Over the last several years, the impact of the continuing COVID pandemic, geopolitical events in Europe, inflation, and a number of other macroeconomic conditions have led to increasing unpredictability in the prices for agricultural commodities and food insecurity in a number of regions around the world. On March 11, 2020, the World Health Organization declared COVID-19 a global pandemic. In the period immediately prior to and following WHO’s declaration, markets witnessed unprecedented volatility in the prices of critical inputs. For the nearly three years following the onset of COVID-19, speculation, uncertainty, and volatility have continued to characterize pricing. COVID lockdowns in China further influence markets.
The sustained periods of volatility have created enormous pressure for many markets and unique challenges for agricultural markets, disrupting supply chains, prompting surges in demand for certain agricultural resources, and reducing fundamental supplies. Coupled with the events of the pandemic, geopolitical events including Russia’s invasion of Ukraine have triggered further disruptions.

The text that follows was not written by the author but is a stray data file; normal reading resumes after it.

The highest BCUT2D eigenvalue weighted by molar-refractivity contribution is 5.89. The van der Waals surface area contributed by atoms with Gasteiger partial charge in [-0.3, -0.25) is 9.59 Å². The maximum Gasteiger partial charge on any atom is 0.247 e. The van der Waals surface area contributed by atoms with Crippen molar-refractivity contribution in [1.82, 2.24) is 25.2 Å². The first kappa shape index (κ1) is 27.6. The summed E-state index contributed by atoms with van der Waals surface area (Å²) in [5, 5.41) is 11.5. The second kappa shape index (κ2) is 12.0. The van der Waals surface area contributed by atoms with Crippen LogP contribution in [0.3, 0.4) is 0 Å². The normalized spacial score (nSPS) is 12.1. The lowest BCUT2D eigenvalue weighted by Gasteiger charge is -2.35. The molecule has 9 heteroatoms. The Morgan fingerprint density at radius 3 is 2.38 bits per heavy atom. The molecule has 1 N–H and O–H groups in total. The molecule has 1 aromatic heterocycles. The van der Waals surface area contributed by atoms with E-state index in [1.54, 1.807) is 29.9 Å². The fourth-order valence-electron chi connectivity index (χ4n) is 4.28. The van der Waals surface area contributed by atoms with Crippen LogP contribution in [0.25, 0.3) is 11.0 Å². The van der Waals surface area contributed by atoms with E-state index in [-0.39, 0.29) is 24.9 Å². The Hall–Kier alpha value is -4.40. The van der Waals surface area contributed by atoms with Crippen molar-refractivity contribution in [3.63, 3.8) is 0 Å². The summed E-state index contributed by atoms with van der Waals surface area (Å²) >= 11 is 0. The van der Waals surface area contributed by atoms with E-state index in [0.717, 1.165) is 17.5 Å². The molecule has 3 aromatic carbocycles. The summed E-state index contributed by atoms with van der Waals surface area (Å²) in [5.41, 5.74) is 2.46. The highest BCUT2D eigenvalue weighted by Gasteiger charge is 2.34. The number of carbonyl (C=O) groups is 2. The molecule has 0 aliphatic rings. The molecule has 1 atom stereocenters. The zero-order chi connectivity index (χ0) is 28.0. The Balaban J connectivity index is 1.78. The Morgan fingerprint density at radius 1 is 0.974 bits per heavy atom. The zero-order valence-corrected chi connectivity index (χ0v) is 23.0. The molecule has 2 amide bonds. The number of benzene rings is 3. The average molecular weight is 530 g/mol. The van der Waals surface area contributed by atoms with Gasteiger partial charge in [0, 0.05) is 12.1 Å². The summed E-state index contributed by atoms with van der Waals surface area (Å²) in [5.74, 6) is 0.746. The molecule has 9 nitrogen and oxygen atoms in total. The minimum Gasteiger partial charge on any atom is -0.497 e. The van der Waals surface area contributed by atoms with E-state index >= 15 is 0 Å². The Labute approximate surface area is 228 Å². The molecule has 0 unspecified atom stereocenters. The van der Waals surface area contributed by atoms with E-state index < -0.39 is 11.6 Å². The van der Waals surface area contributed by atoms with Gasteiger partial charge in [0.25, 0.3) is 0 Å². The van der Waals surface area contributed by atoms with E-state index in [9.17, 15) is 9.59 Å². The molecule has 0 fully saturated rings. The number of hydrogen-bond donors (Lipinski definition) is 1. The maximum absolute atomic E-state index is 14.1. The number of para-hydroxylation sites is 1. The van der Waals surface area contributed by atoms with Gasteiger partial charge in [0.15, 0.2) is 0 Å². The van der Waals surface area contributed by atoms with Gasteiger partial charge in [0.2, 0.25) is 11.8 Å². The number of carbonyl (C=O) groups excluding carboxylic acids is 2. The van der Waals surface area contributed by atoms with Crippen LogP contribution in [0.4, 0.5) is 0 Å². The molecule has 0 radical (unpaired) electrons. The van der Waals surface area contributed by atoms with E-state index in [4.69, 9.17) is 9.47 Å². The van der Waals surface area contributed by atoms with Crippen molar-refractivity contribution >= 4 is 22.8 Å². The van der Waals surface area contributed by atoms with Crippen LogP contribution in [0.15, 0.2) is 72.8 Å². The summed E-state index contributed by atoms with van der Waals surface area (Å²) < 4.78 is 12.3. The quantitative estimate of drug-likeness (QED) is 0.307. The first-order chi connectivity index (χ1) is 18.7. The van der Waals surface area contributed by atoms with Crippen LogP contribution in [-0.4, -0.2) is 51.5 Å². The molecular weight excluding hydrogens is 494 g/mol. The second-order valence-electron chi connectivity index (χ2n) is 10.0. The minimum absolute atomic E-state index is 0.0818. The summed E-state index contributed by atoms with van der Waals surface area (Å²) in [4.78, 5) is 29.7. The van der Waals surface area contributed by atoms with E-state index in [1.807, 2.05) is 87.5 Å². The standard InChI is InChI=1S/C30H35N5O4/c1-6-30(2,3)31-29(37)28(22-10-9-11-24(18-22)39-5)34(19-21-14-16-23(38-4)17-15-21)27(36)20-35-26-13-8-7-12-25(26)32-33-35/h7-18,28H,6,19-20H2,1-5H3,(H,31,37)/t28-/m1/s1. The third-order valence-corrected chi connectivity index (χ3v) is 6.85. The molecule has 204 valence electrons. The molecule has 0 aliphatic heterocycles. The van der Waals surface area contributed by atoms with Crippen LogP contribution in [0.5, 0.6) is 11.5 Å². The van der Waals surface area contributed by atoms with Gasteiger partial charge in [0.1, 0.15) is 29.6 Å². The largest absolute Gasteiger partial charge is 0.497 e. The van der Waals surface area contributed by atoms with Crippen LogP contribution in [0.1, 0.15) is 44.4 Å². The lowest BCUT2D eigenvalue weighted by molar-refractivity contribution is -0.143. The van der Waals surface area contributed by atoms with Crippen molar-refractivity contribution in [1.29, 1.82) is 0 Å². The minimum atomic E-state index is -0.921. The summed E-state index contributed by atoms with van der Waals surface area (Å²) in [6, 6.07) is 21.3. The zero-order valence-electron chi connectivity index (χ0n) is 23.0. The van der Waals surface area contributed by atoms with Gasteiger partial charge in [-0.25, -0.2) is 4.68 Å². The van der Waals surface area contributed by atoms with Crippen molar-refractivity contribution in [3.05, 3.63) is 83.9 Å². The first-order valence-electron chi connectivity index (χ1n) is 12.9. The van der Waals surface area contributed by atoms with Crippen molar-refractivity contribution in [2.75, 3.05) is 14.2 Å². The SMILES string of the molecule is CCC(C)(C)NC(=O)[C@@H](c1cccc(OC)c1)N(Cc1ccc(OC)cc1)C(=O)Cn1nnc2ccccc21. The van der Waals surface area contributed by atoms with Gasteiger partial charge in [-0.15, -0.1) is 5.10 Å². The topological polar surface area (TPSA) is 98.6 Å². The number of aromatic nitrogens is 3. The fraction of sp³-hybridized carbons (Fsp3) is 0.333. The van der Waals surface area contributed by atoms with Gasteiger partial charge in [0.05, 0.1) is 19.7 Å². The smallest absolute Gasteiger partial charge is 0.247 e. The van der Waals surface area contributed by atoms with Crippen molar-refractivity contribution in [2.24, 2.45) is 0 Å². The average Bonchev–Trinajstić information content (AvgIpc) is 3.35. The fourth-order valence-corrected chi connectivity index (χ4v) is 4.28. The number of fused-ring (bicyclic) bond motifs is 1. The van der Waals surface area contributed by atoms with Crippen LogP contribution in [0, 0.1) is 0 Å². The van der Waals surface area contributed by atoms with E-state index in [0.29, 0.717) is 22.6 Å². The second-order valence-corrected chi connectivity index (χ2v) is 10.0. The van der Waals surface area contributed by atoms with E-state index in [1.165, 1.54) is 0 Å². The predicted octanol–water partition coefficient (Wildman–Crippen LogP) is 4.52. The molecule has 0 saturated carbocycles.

For months, we have witnessed precarious uncertainty surrounding the production, distribution and pricing of wheat, corn, soybeans and other crops. Reduced access to energy has exacerbated production and distribution challenges and led to skyrocketing prices for fertilizer. Among other concerns, drought has impacted Mississippi river water levels and influenced production and pricing for various crops.
While the onset and continuation of many of these macroeconomic events are beyond the remit of the Commission, it is essential that the Commission deploys its antifraud and market manipulation authority to the fullest extent. We must interrogate the data to ensure the integrity of markets. If excessive price volatility is not the product of fundamentals, we must be prepared to introduce enforcement actions to stop misconduct where it is happening. In light of the confluence of factors affecting market pricing, we may need to heighten surveillance of pricing and volatility to isolate the fundamental and other drivers.